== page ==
No EPA expansion of regulated waters.

Amodei signed Waters of the U.S. Regulatory Overreach Protection Act

Congressional Summary:

Argument in opposition: (by Rep. Bishop, D-NY-1)

The enactment of H.R. 5078 would, unfortunately, lock in place the interpretive guidance of the Bush administration: traditional Clean Water Act protections over a significant percentage of waters has been called into question or have simply been lost. These are protections that existed for over 30 years prior to the issuance of the first Bush-era guidance in 2003 and are now all but lost, making it harder and more costly for individual States to protect their own waters should their upstream neighbors be unwilling or unable to fill in the gap in protecting water quality.

Pollution needs to go somewhere, and since pollution does not respect State boundaries when it travels downstream, it will have an adverse impact on the quality of life and the quality of the environment of those downstream States. Under H.R. 5078, the EPA would be prohibited from ensuring that polluters in Connecticut continue to reduce excessive amounts of nitrogen in the Sound, leaving my constituents in the State of New York without any recourse to stop them.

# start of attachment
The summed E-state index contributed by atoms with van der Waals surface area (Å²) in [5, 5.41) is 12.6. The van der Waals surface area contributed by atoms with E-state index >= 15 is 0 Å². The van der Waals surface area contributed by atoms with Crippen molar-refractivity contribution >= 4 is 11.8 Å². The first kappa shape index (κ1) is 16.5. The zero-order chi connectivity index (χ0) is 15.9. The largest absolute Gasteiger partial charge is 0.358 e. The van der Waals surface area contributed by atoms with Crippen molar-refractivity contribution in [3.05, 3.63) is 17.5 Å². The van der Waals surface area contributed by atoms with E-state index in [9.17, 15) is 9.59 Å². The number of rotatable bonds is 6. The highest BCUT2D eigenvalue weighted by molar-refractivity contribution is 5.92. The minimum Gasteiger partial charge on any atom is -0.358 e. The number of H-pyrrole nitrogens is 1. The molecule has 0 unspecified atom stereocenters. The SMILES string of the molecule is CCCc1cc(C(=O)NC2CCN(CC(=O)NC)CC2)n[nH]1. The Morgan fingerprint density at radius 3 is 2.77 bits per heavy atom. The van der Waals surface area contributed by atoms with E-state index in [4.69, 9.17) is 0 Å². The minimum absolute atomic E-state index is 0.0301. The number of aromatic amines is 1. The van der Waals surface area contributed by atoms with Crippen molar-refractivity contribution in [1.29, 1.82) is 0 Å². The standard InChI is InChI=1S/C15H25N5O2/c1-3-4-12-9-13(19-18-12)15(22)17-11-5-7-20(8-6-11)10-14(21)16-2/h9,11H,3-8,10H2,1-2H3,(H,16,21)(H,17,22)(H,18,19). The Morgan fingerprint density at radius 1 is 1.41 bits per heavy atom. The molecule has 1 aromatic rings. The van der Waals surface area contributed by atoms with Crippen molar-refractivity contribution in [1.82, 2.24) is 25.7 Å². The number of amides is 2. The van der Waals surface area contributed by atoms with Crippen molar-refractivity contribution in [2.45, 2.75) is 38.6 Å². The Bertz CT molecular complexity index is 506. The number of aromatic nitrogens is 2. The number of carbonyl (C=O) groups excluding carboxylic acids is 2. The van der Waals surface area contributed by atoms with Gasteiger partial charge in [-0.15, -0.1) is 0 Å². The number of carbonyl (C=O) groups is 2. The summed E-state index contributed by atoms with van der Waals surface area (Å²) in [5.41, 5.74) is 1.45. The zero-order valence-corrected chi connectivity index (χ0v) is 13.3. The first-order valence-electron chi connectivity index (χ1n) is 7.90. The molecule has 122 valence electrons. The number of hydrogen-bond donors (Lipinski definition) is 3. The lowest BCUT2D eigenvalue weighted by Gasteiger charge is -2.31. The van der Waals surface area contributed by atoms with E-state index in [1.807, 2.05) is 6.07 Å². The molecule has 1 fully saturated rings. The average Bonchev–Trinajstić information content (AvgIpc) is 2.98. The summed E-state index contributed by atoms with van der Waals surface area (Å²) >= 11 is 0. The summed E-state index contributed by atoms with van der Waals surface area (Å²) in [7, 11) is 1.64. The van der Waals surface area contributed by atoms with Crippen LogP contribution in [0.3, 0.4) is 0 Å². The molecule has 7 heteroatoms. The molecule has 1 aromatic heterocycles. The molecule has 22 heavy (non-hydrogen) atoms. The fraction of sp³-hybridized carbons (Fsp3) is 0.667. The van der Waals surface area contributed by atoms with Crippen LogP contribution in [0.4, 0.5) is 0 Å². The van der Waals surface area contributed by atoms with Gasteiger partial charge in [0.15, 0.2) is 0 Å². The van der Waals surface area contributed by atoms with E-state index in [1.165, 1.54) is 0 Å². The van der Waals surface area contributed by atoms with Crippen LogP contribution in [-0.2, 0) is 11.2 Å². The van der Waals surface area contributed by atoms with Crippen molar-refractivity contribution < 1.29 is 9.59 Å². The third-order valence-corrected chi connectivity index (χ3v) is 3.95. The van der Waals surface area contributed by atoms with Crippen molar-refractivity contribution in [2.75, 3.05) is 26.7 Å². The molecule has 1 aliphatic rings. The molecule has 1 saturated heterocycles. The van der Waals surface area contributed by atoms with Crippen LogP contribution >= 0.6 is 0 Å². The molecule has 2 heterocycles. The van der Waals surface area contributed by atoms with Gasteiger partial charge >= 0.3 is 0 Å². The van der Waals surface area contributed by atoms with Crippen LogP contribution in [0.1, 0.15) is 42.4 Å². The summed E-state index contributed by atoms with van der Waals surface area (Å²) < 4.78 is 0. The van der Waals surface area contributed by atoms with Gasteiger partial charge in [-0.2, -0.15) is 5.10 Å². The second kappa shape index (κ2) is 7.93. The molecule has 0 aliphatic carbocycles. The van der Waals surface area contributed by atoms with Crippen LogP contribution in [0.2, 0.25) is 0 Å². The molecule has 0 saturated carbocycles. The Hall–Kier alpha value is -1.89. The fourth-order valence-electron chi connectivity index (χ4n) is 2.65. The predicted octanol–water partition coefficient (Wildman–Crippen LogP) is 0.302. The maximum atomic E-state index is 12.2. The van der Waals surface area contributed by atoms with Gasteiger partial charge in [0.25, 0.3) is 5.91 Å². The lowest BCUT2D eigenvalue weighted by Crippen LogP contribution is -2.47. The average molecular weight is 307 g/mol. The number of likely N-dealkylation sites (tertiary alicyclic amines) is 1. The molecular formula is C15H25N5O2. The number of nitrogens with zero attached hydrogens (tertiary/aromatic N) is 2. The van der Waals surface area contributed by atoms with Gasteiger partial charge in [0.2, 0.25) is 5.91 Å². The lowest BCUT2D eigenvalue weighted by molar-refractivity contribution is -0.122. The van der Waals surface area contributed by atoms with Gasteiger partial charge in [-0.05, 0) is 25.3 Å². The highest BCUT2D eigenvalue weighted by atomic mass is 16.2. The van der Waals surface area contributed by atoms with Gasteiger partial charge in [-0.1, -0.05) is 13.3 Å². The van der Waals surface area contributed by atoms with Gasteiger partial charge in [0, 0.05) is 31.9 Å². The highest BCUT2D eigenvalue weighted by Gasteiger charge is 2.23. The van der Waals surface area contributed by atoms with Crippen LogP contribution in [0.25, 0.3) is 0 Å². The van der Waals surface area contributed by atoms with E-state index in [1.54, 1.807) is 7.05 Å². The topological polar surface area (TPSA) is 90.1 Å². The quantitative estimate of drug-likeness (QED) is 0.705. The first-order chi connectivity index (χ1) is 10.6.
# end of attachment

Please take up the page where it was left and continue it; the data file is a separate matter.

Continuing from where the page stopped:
Source: H.5078 14_H5078 on Jul 11, 2014

Voted YES to require GMO labeling.

Amodei voted YEA DARK Act

A BILL to require the Secretary of Agriculture to establish a national disclosure standard for bioengineered foods.

Cato Institute recommendation on voting YES: President Obama quietly signed legislation requiring special labeling for commercial foods containing genetically modified organisms (GMOs)--plants and animals with desirable genetic traits that were directly implanted in a laboratory. Most of the foods that humans & animals have consumed for millennia have been genetically modified, by cross-fertilization. Yet the new law targets only the highly precise gene manipulations done in laboratories. Anti-GMO activists oppose the new law because it preempts more rigorous regulation. And that's exactly the goal of this bill, to the frustration of the anti-GMO crowd.